Let the flavors of olives, artichokes, roasted red peppers and feta cheese transport you to a small, sunbaked taverna somewhere overlooking the Mediterranean.
Wheat berry is the whole grain of wheat, before it has been processed into bran, germ or flour. Some recipes call for soaking the berries before cooking. But Ed Bruske has never had any trouble cooking them in less than an hour in lightly salted water. They have a lightly nutty flavor and are pleasant to chew. They're also relatively inexpensive and readily available in bulk at Whole Foods and health food stores.
This dish can be made up to 3 days ahead without the feta cheese and refrigerated in an airtight container. Add the cheese just before serving.
- 1 cup wheat berries
- 1 cup (cooked or canned) drained and rinsed chickpeas (optional)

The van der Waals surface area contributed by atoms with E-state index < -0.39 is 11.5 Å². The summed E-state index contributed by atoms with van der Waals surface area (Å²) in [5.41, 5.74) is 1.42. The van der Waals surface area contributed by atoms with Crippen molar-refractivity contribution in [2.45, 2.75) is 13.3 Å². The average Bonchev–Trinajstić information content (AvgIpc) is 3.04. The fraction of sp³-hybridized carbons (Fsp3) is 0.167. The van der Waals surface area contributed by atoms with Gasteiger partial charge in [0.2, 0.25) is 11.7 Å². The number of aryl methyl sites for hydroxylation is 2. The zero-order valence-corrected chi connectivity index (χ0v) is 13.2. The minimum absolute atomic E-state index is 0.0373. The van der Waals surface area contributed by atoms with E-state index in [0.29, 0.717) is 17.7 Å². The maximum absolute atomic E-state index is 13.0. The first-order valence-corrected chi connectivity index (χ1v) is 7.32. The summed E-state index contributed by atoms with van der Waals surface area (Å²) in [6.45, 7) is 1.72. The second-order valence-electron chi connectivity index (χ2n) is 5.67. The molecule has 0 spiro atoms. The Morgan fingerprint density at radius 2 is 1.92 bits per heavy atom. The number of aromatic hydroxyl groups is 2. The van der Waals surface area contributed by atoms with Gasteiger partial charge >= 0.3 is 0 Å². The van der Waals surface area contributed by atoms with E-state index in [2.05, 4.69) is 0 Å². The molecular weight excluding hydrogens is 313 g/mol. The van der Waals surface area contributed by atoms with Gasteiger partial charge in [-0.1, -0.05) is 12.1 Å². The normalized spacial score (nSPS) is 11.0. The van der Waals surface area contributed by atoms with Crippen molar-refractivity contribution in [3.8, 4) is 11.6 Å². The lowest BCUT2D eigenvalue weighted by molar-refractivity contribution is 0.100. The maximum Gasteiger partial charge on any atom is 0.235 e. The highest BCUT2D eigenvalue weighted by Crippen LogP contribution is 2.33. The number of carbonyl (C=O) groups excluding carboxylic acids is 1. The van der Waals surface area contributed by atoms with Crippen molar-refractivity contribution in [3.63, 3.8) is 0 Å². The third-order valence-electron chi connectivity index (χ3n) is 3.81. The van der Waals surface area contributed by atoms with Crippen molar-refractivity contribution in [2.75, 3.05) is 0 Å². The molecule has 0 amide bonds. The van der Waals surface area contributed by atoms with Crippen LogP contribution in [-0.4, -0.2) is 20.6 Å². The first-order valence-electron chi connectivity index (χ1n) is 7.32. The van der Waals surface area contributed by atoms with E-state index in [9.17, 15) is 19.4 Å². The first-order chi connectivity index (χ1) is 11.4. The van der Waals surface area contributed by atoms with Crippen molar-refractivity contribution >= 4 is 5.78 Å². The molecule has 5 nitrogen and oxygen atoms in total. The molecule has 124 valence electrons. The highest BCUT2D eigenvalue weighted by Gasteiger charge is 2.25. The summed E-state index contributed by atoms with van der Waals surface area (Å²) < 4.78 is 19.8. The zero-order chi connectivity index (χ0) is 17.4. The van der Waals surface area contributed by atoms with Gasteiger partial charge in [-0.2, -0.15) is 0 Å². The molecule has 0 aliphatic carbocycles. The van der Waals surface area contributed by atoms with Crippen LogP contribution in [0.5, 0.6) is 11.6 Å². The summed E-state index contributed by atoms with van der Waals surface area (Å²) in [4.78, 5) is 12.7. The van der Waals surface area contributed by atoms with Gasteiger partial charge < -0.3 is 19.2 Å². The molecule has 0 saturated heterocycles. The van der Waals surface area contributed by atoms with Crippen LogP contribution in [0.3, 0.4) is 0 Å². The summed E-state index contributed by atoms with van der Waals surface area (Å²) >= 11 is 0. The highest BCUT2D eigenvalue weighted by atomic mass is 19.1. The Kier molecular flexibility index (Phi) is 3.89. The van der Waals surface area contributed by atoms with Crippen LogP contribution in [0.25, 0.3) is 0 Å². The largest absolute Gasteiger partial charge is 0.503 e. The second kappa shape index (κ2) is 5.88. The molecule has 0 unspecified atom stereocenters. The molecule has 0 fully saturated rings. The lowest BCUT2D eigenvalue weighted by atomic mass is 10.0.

- 2/3 cup crumbled feta cheese
- 1/2 cup well-seasoned, oil-cured black olives (pits removed), coarsely chopped
- 1/2 cup coarsely chopped marinated artichokes, drained
- 1/2 cup coarsely chopped radicchio
- 1/2 cup coarsely chopped arugula
- 1/3 cup roasted red peppers, diced
- 10 cherry or grape tomatoes
- 1/2 lemon (juice only; 1 1/2 to 2 tablespoons)
- 1 1/2 tablespoons extra-virgin olive oil
- Freshly ground black pepper
Bring a kettle of water to a boil, then reduce the heat to low so the water stays hot. Place the wheat berries in a small pan, adding a generous pinch of salt. Cover with hot water from the kettle to a depth of half an inch. Bring to a boil over high heat, then reduce heat to low and cook gently, checking frequently and adding a splash or two of hot water as needed, up to a cup or so in total. The berries are done when all the water has been absorbed and the grains are plump and tender, 45 to 50 minutes. Set aside to cool.
Meanwhile, in a large bowl, combine the chickpeas, if desired, feta cheese, olives, artichokes, radicchio, arugula, roasted peppers and tomatoes. Add the cooled wheat berries and stir to combine. Add the lemon juice, olive oil and salt and pepper to taste, stirring to combine. Serve at room temperature.
Adapted from Ed Bruske, a personal chef and freelance writer.
Tested by Leigh Lambert.
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